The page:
Protesters raise questions about campus culture

Experts discuss how students should react to groups that protest against marginalized groups.

Cailynn Chase, a junior global studies major, screams at protestors on 13th Street and Montgomery Avenue on Aug. 29. | Hannah Burns / THE TEMPLE NEWS

UPDATE at 4:14 p.m.

When a group of demonstrators sets up a protest at 13th Street and Montgomery Avenue to promote their hell-filled agenda, the Temple University community takes notice.

One particular group, led by Pastor Aden Rusfeldt, is known to travel around the Philadelphia region, including Temple, protesting against LGBTQ people, members of other religions, feminists and other groups. This often elicits angry shouts from passersby and various organized counterprotests from students.

Rustfeldt wrote in an email to The Temple News that his group demonstrates at college campuses to help students “save themselves some pain.”

“[We want to get them] to see outside their small [sic] self-imposed box, so they can clearly see the love of Jesus,” Rustfeldt wrote.

These outbursts can lead to questions about what environment a campus should provide for its faculty and students.

Matt Wray, an associate professor of sociology, said there are two schools of thought about the definition of campus culture.

“There’s a lot of focus on understanding the campus and the college experience as a place that should be a safe space where people who are taking risks with socially marginalized identities can work out their identities,” Wray said. “But there is a line of thinking that says democracies are not safe spaces.”

Jason Del Gandio, an associate professor of communication and social influence, said these protests can be categorized as “clear hate speech.”

“It makes an unsafe environment for many members of the Temple University community,” Del Gandio said. “I do support free speech, but on a college campus, I’m not sure what purpose this speech is serving. It’s not intellectually stimulating, and it’s no type of safe space other than a hate space.”

These conflicting mindsets materialize in the form of reactions from different campus groups.

Temple Police approaches these groups with a “neutral mindset” and focuses on protecting the First Amendment, said Charlie Leone, the executive director of Campus Safety Services.

“The First Amendment protects everyone,” Leone said. “We don’t want to infringe on anyone’s First Amendment rights. …Officers would intervene if it becomes a public safety issue.”

Leone added that while TUPD protects everyone’s rights and safety, it does not condone hate speech.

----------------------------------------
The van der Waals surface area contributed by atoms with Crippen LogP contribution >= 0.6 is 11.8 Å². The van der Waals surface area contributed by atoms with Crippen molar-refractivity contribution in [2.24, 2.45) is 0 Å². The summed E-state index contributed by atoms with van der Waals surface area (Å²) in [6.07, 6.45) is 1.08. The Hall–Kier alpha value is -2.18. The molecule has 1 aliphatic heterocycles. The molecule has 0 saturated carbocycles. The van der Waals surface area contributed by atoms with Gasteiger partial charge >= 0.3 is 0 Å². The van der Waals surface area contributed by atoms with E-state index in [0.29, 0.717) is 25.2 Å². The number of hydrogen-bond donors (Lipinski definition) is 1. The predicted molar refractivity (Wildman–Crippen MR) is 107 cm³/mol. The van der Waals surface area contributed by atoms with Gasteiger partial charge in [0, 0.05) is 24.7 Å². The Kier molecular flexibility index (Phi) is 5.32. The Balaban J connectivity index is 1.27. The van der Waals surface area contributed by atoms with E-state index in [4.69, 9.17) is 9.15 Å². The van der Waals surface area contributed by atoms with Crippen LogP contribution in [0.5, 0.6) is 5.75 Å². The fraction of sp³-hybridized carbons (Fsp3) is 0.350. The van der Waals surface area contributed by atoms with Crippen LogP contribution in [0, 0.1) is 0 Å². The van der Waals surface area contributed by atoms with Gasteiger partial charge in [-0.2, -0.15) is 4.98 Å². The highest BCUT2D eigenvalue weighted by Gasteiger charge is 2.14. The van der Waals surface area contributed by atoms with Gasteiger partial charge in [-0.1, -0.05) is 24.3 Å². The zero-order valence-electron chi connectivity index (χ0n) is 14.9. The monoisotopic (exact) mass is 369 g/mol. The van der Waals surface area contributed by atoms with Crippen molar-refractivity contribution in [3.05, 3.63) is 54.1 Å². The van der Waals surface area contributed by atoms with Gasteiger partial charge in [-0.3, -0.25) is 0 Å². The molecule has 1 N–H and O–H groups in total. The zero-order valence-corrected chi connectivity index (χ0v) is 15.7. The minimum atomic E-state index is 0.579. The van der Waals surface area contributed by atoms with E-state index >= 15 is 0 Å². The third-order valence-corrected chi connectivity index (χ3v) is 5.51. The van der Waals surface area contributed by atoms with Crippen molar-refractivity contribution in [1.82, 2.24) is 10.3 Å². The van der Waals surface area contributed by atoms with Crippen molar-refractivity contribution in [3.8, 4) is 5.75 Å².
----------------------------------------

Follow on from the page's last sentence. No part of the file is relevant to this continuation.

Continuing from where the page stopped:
Tiffenia Archie, the assistant vice president of the Office of Institutional Diversity, Equity, Advocacy and Leadership, said her department understands the negative effects the groups can have and tries to organize peaceful counterprotests.

“We rarely get complaints from students because I think students recognize that we, as a campus community, don’t agree with [Rusfeldt’s] message,” Archie said. “That said, though we don’t get complaints does not mean students are not affected, so IDEAL is motivated to work even harder to build an inclusive campus.”

Students have responded to the group by engaging in conversation with them, ignoring them or creating humorous counterprotests, like standing next to the groups holding signs that read “Legalize Ranch” and passing out pamphlets that read “10 out of 10 people die.”

“All responses are legitimate, but in my personal opinion, if you’re going to counterprotest them, it’s probably most effective to be humorous and upbeat,” Del Gandio said. “If you keep your protests humorous, it can help you handle your emotional response. When you do that, you’re dismissing their politics and saying, ‘It’s ludicrous.’”

Bella Zanoni, a sophomore public relations major, said she has had several encounters with these groups.

“I would challenge them on some of the things that they were saying about women, gay people, Muslims and Jewish people,” she said. “I felt angry in the moment. After that, I was able to brush it off.”

Zanoni said these groups on campus start conversations about identity and acceptance.

“When I walk past these protests and I see all of these Temple students standing up and saying that they don’t agree with them and…it makes me feel at home and welcomed,” she said.

Wray said that while there are several opinions of how a campus should react, the university should ultimately use these groups as a way to get the community thinking.

“Really, the job of the liberal arts campus is to pay attention to the political and emotional reactions, but we have an obligation to insist on an intellectual response,” Wray said. “Are they acting in good faith or bad faith? Are they really here to argue for recognition of their values or are they here just to be violent?”

Update: This story has been updated to clarify one of Bella Zanoni’s quotations.

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